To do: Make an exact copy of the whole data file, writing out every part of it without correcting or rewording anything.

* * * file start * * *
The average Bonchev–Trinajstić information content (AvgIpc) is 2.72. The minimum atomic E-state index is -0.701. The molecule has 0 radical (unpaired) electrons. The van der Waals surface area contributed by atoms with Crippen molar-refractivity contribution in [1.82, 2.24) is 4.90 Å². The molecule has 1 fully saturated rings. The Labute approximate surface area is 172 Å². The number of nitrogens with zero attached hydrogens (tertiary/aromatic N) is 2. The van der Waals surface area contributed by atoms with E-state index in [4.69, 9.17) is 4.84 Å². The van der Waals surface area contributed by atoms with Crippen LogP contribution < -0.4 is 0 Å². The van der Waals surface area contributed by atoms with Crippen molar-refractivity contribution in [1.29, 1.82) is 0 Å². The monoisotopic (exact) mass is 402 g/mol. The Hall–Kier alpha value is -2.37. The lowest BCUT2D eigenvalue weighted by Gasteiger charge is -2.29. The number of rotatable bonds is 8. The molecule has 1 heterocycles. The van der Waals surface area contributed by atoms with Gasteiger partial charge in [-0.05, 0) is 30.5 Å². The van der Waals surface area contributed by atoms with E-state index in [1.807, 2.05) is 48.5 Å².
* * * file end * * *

The average Bonchev–Trinajstić information content (AvgIpc) is 2.72. The minimum atomic E-state index is -0.701. The molecule has 0 radical (unpaired) electrons. The van der Waals surface area contributed by atoms with Crippen molar-refractivity contribution in [1.82, 2.24) is 4.90 Å². The molecule has 1 fully saturated rings. The Labute approximate surface area is 172 Å². The number of nitrogens with zero attached hydrogens (tertiary/aromatic N) is 2. The van der Waals surface area contributed by atoms with E-state index in [4.69, 9.17) is 4.84 Å². The van der Waals surface area contributed by atoms with Crippen LogP contribution < -0.4 is 0 Å². The van der Waals surface area contributed by atoms with Crippen molar-refractivity contribution in [1.29, 1.82) is 0 Å². The monoisotopic (exact) mass is 402 g/mol. The Hall–Kier alpha value is -2.37. The lowest BCUT2D eigenvalue weighted by Gasteiger charge is -2.29. The number of rotatable bonds is 8. The molecule has 1 heterocycles. The van der Waals surface area contributed by atoms with Gasteiger partial charge in [-0.05, 0) is 30.5 Å². The van der Waals surface area contributed by atoms with E-state index in [1.807, 2.05) is 48.5 Å².